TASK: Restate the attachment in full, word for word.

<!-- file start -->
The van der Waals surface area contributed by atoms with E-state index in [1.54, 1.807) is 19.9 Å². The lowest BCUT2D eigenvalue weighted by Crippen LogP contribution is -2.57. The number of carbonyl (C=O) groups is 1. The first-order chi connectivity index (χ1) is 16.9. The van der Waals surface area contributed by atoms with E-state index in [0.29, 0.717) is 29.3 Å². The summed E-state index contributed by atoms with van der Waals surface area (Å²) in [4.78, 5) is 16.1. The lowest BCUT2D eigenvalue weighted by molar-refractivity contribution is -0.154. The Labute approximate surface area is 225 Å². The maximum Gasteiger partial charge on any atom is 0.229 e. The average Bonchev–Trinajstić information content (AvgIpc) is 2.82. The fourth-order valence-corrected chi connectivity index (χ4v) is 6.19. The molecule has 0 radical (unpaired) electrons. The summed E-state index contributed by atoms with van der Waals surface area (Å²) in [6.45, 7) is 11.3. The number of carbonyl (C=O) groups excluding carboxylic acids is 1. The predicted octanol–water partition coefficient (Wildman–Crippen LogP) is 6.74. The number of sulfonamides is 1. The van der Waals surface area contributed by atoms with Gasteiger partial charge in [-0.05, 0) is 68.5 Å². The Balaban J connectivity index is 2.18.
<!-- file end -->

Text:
The van der Waals surface area contributed by atoms with E-state index in [1.54, 1.807) is 19.9 Å². The lowest BCUT2D eigenvalue weighted by Crippen LogP contribution is -2.57. The number of carbonyl (C=O) groups is 1. The first-order chi connectivity index (χ1) is 16.9. The van der Waals surface area contributed by atoms with E-state index in [0.29, 0.717) is 29.3 Å². The summed E-state index contributed by atoms with van der Waals surface area (Å²) in [4.78, 5) is 16.1. The lowest BCUT2D eigenvalue weighted by molar-refractivity contribution is -0.154. The Labute approximate surface area is 225 Å². The maximum Gasteiger partial charge on any atom is 0.229 e. The average Bonchev–Trinajstić information content (AvgIpc) is 2.82. The fourth-order valence-corrected chi connectivity index (χ4v) is 6.19. The molecule has 0 radical (unpaired) electrons. The summed E-state index contributed by atoms with van der Waals surface area (Å²) in [6.45, 7) is 11.3. The number of carbonyl (C=O) groups excluding carboxylic acids is 1. The predicted octanol–water partition coefficient (Wildman–Crippen LogP) is 6.74. The number of sulfonamides is 1. The van der Waals surface area contributed by atoms with Gasteiger partial charge in [-0.05, 0) is 68.5 Å². The Balaban J connectivity index is 2.18.